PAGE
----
Traders and refiners buying and selling actual barrels say it's starting to look somewhat more bullish.
In Asia and the Middle East, Basrah Heavy, a low-quality grade from southern Iraq, is priced at $4.45 a barrel under the benchmark Dubai, the strongest pricing since the country started exporting it in June 2015.
In the world of sweet crude, differentials for certain oil grades have also improved, despite competition from rising American shale output.
In the U.S., Light Louisiana Sweet traded at a premium of $2.55 a barrel above WTI, the strongest since March 2016, as it benefits from outages in Canada. A year ago, that grade traded at a premium of just $1.30 a barrel. Alaska North Slope crude is trading at a $2.45 premium over WTI, its strongest differential in nearly two years. Thunder Horse, pumped out of the Gulf of Mexico, jumped earlier this month to a premium of $1 a barrel over WTI, the most in 15 months.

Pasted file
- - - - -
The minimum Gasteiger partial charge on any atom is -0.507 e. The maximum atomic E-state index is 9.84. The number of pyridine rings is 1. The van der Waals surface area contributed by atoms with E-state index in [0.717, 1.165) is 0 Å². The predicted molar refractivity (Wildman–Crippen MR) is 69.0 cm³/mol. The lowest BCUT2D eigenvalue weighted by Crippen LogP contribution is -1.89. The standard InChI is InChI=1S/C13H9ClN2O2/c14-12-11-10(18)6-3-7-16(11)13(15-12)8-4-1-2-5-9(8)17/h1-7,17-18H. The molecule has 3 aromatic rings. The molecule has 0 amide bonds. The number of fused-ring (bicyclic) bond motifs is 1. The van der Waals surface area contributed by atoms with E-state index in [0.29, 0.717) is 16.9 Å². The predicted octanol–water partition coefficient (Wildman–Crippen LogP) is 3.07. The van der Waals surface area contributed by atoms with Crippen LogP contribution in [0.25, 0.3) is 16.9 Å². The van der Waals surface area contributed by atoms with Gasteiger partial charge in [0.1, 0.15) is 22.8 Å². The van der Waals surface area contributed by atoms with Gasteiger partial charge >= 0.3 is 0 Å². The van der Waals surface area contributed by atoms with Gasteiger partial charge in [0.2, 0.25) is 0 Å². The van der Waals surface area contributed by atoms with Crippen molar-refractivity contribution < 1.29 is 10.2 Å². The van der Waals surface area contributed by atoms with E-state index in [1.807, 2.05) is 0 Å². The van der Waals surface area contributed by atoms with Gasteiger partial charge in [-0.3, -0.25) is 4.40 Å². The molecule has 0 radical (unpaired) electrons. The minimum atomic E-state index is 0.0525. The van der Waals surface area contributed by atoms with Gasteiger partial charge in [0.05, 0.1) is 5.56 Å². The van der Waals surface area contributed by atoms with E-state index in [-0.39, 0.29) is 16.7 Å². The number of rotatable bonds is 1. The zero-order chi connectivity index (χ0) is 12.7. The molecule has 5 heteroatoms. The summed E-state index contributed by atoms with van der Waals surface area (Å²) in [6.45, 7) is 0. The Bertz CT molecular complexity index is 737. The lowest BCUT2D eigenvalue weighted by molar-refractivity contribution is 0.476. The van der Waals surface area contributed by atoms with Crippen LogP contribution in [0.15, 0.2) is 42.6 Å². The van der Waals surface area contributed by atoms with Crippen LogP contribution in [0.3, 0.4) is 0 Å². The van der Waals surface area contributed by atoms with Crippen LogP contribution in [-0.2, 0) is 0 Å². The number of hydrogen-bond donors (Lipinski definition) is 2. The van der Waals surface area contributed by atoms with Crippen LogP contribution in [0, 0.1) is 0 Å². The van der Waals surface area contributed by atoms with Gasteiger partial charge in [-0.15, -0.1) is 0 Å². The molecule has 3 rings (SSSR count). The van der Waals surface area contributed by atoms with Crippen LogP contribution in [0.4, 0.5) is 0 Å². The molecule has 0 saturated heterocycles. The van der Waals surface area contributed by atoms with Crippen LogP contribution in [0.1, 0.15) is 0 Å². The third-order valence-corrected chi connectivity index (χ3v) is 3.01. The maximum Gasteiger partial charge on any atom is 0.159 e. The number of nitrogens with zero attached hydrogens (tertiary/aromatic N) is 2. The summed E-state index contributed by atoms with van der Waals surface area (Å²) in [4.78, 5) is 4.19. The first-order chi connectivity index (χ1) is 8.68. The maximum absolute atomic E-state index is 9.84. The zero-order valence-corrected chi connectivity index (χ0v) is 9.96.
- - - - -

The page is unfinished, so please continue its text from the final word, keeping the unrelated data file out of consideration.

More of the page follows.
“Recent days have seen various physical crude assessments in the U.S. exhibit increased strength versus WTI," consultant JBC Energy GmbH said in a note to clients.
In the Mediterranean, buyers are showing they’re willing to pay 40 cents below Brent for Kazakh CPC crude, the narrowest discount since November.
The physical market will face a test after the summer. By October, crude refinery intake will drop to about 79.9 million barrels a day as plants undergo seasonal maintenance. That’s 1.5 million barrels a day below the peak in August, equivalent to the production of OPEC members Libya and Ecuador combined.
If crude differentials remain strong by then, it would be a sign that OPEC has succeeded in re-balancing the market.